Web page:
Wednesday, September 09, 2009

True Blue

PMS. Pre-Menstrual Syndrome. Syndrome - syn/drone. I act the same every time, or my emotions seem to be the same and I respond in habit. Which is the syndrome part? The hormones?

My response is to get sad, always has been.

The trees on our block are already starting to change. The first to go, I see just now, is the yellow Honey Locust on the corner which gets the most of the setting sun before it disappears off the trees on our street. The yellow makes the blue sky more blue. How is that?

I tell my Miksang students that - "colors contrast each other," I say, then "contrast is part of how we see. We see one thing because it is not another." Aviva, who is currently chasing a fly, sees the fly because there is not-fly around the fly. Funny, but without the not-fly, she wouldn't really be seeing fly.

I could make all kinds of profound comments here about how it's because of joy that sadness can be seen, appreciated. But that's not really what I mean to say. I mean to say something more subtle than that, and the PMS itself, which is triggering washes of sadness the last twenty-four hours, blocks my ability to be clear about it.

So this afternoon I took a nap. Hung out in the not-fly space so that when I awoke, the fly of sadness in my face wasn't quite such a nag. No story, I said to myself, there's no story here. Just a feeling. See it and let it be.

This is true blue. Not pining after an obsession, not making up stories about depression. This clear bell of feeling, tolling in my heart, which changes almost minutely every second I can sense it, this is true blueness.

Great Eastern Sun - imagery from Shambhala to represent our basic goodness. We talk about the clouds which cover it, our concepts and aggression. But what about the sky, the space that holds it? I'd like to think this kind of feeling is that kind of space - not tainted, not biased, ever-changing but very sensitive, like film, to the world, to perceptions, to experience. And mostly blue - the world is a hard, sad place - and yet, that's not a bad thing.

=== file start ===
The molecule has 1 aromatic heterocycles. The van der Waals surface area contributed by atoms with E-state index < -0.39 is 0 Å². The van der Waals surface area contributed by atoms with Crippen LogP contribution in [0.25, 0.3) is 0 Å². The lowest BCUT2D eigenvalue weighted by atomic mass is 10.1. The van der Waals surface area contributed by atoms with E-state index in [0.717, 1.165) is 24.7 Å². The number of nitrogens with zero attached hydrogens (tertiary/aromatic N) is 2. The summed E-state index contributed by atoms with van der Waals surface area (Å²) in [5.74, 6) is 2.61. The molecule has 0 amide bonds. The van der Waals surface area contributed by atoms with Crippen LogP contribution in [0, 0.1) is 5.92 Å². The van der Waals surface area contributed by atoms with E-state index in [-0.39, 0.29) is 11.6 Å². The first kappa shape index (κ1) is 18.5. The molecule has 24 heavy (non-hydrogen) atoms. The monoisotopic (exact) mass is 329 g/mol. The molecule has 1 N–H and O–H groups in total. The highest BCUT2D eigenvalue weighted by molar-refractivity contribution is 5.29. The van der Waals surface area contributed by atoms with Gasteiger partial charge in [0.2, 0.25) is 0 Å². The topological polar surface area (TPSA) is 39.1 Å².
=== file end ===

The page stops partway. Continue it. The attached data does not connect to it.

1. I was just reading Chuck Hillig's "Seeds For The Soul" last night, and there was a section about feelings. He talked about how feelings don't really hassle us. Our resistance to feelings is what hassles us. Being sad is just fine. Being sad about being sad is less fine, more of a hassle. And so if we can practice being with the feeling in a pure, non-judgmental way, it can actually be very comfortable and productive, and then when your done with it (or it's done with you) you can simply show it the door and wish it well, until we meet again.

    Love Chuck Hillig. :-)

  2. Thank you, Erin. Believe it or not, I don't know Chuck Hillig. Is he a Buddhist teacher? Sounds like it! I cribbed most of the ideas of being with feelings from Buddhist teachers from my lineage - Shambhala - Chogyam Trungpa Rinpoche, Sakyong Mipham Rinpoche, and Pema Chodron.

    I'll have to check out Hillig!

  3. You know, I'm not quite sure if he subscribes to a particular religion. His writing definitely has a Buddhist bent. But I think there's a lot of tantra in there, too. He's obscure because he has mainly self-published. But you can buy his stuff on amazon now. The first book of his that I read was "What Are YOU Doing In MY Universe", which was later republished under the name "Enlightenment for Beginners". He has a very simple, child-like way of explaining very complex topics that really appeals to me. When I went looking for a new copy of it several years ago, I emailed a publisher that I found through a google search and was surprised to get an email back from him personally! By all accounts, he seems like a pretty great man.